Mayoral update for 14 April


Kia ora Wellington. Today I want to tell you about Council’s comprehensive response to Government’s request for ‘shovel ready’ job creating infrastructure projects.

 

But first I want to start today’s update by offering my condolences – and those of all Wellingtonians – to the families and loved ones of the latest New Zealanders to pass away due to Covid-19.

Of course, it’s important to look beyond the numbers we hear each day. Each one of these people is a parent, a sibling, a friend, a loved one – and each death is heart breaking for those close to them.

I know you will all join me in thinking of and acknowledging the families involved at this very difficult time.

That’s why we are in lockdown, that’s why we are staying home, why we are maintaining good hygiene, why we are only travelling when it is absolutely essential.

‘Shovel ready’ projects

Today the Council submitted to the Government a detailed list of key infrastructure projects which are “shovel ready”.

We’ve identified ten projects which are ready to start construction within six months. These are projects which demonstrate significant financial, social, cultural and environmental value, as well as help create jobs post-lockdown.

They include:

  • The Omaroro Reservoir;
  • CBD wastewater pump station;
  • CBD, Tawa and Kilbirnie Stormwater upgrades;
  • the National Music Centre/Municipal Office Building redevelopment;
  • the Wellington Convention & Exhibition Centre;
  • the Island Bay Cycleway;
  • Wellington Museum redevelopment;
  • Harrison Street and Nairn Street and other social housing upgrades; and
  • St Johns site Karori development.

We have also submitted a range of projects that we believe can be ready to construct in 6 – 18 months. These include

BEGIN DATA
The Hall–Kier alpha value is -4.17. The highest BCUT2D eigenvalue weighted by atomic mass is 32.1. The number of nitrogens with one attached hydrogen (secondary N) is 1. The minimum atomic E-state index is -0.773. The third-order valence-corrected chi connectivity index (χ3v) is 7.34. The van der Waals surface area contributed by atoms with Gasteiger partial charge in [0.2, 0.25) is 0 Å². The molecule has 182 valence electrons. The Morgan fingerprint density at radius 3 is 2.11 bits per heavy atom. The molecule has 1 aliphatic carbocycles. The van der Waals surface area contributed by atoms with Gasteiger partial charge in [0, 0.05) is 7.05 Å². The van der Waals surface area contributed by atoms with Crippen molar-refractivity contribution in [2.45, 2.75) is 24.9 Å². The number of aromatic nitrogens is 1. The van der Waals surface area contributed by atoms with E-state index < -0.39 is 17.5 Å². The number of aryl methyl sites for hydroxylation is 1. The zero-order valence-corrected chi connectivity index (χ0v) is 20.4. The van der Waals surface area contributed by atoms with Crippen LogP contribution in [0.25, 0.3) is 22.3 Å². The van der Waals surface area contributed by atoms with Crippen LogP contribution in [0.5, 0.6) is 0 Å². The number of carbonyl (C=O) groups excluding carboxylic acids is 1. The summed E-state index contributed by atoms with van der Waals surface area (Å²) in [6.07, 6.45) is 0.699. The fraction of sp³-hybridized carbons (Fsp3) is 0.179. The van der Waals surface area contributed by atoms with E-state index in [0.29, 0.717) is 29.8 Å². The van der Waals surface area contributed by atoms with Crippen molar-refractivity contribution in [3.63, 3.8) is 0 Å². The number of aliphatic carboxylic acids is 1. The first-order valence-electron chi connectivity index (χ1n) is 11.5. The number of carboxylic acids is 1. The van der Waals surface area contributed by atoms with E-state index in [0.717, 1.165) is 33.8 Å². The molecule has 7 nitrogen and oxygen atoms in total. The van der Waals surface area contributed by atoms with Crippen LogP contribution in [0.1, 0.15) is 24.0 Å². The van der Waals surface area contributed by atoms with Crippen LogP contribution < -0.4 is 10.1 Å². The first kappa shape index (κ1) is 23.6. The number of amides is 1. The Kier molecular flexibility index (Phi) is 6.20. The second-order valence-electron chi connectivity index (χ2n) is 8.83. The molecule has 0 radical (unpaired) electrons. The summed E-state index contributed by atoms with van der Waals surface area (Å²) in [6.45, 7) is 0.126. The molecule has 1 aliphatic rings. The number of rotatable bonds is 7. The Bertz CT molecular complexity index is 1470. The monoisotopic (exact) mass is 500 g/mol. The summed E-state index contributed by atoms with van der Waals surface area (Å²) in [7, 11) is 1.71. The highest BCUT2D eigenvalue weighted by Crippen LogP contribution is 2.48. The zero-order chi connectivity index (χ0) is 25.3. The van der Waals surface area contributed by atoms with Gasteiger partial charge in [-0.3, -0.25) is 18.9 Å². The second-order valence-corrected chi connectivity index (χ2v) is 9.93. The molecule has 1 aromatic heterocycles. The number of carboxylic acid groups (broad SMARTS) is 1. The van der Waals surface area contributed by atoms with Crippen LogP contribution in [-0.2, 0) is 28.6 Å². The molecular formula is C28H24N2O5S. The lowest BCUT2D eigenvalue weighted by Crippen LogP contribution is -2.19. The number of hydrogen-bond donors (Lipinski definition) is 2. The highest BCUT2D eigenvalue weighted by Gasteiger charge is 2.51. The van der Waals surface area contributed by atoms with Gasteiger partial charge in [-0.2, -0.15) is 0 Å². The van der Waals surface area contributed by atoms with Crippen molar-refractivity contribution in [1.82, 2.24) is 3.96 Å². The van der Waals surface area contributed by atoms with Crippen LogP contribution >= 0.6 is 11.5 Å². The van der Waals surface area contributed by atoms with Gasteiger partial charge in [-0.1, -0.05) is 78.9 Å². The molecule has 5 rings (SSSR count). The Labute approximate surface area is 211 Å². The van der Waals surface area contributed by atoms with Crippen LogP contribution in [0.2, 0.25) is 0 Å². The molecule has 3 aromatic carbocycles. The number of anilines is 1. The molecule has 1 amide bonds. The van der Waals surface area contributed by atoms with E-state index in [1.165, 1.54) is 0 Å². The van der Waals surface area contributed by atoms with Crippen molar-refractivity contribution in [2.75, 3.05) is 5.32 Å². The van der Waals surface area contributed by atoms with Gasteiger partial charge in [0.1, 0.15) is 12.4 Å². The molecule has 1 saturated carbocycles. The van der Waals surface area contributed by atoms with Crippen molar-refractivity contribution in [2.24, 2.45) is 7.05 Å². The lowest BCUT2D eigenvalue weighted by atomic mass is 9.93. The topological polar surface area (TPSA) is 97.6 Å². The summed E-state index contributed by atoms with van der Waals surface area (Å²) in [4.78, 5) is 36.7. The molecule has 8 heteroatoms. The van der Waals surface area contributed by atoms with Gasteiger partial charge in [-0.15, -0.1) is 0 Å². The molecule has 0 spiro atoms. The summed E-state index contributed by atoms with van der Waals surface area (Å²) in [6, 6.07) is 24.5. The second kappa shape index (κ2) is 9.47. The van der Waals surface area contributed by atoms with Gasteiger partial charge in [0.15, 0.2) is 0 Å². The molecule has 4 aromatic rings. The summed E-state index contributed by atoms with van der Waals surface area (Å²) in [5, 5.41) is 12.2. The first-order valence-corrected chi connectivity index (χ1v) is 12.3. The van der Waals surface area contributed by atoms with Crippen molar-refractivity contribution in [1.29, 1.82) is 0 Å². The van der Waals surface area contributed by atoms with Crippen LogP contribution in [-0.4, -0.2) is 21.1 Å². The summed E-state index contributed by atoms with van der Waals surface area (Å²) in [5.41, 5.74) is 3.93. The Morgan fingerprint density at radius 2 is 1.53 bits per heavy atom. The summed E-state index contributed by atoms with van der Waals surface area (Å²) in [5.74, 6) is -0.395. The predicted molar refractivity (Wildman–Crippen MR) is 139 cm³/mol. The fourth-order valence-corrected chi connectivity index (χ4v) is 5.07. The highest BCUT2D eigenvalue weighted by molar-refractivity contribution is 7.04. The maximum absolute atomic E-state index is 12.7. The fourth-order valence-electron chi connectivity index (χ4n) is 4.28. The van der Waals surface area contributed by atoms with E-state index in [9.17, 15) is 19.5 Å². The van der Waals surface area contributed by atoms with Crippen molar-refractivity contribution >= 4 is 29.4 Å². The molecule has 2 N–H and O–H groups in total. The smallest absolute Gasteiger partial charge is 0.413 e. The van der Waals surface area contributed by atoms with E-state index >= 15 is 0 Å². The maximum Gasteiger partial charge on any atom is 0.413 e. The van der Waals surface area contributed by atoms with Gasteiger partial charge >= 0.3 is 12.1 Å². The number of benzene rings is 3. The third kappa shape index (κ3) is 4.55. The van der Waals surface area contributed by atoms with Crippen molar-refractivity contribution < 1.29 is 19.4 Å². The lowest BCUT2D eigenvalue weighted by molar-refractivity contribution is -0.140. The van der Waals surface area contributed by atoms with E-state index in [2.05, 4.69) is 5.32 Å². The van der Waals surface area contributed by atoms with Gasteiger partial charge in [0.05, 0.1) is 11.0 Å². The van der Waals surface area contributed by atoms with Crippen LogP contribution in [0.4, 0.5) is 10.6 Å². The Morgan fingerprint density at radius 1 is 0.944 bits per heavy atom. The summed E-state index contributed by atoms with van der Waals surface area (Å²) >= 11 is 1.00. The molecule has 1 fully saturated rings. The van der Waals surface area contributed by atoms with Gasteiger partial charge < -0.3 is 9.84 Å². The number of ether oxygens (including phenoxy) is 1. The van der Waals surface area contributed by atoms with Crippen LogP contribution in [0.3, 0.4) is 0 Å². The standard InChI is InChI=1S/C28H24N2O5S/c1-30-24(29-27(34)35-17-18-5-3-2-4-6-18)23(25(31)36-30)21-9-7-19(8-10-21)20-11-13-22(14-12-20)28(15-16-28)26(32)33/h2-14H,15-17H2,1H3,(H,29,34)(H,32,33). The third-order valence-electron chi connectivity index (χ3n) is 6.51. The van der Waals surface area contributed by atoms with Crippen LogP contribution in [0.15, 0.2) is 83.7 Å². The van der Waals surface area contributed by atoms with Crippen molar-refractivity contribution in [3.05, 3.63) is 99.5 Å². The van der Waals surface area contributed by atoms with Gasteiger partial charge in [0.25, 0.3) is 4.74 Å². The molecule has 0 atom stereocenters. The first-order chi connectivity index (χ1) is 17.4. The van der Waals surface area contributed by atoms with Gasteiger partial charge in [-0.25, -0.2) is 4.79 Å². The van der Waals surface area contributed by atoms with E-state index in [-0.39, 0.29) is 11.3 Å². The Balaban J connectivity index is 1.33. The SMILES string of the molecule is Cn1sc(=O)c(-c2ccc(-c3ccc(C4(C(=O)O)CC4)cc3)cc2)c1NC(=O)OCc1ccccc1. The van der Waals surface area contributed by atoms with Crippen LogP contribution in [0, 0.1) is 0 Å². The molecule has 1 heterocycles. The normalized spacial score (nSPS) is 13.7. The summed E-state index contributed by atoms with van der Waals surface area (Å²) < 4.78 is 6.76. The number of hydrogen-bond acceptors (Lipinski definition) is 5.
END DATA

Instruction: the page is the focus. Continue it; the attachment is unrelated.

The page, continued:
• Frank Kitts Park including the carpark / Underground Market;
  • a Sludge dewatering plant;
  • Civic Square;
  • Improvements to TSB arena;
  • A Wellington cycle trails initiative; and
  • A number of City walking and laneway improvements

Our submission also includes a list of several water, resilience, community and environmental projects.

We’re also part of a joint Wellington Region submission, and a Let’s Get Wellington Moving submission on behalf of the programme partners.

The Let’s Get Wellington proposal includes some $8 million in immediate temporary pedestrian and cycling improvements, $80 million in quick but permanent bus priority, walking and cycling projects in the Central City, and approximately $400 million in accelerating bus priority and the like.

NZTA have included $800 million dollars for Let’s Get Wellington Moving.

We believe these projects are perfect examples of the kinds of truly shovel-ready projects the Government is trying to identify, and would all help kick-start the local and national economy once lockdown restrictions ease. They represent a good range of infrastructure projects, and will be key additions to our city.

We’ll keep you updated with that progress.

Finally, we’re nearly at the three-week mark of lockdown. Tomorrow, most schools return from school holidays to a new remote learning environment, and that is going to bring some additional challenges – to the young people themselves, but also to their parents who may be trying to balance working from home as well.

Try not to get too stressed about it, I’m sure you’re doing a great job, and your kids will have a fun time trying out a new school routine – perhaps just from the couch. And hopefully it won’t last for too much longer.

Keep up the good work Wellington, and I’ll be back soon with another update.

Kia kaha.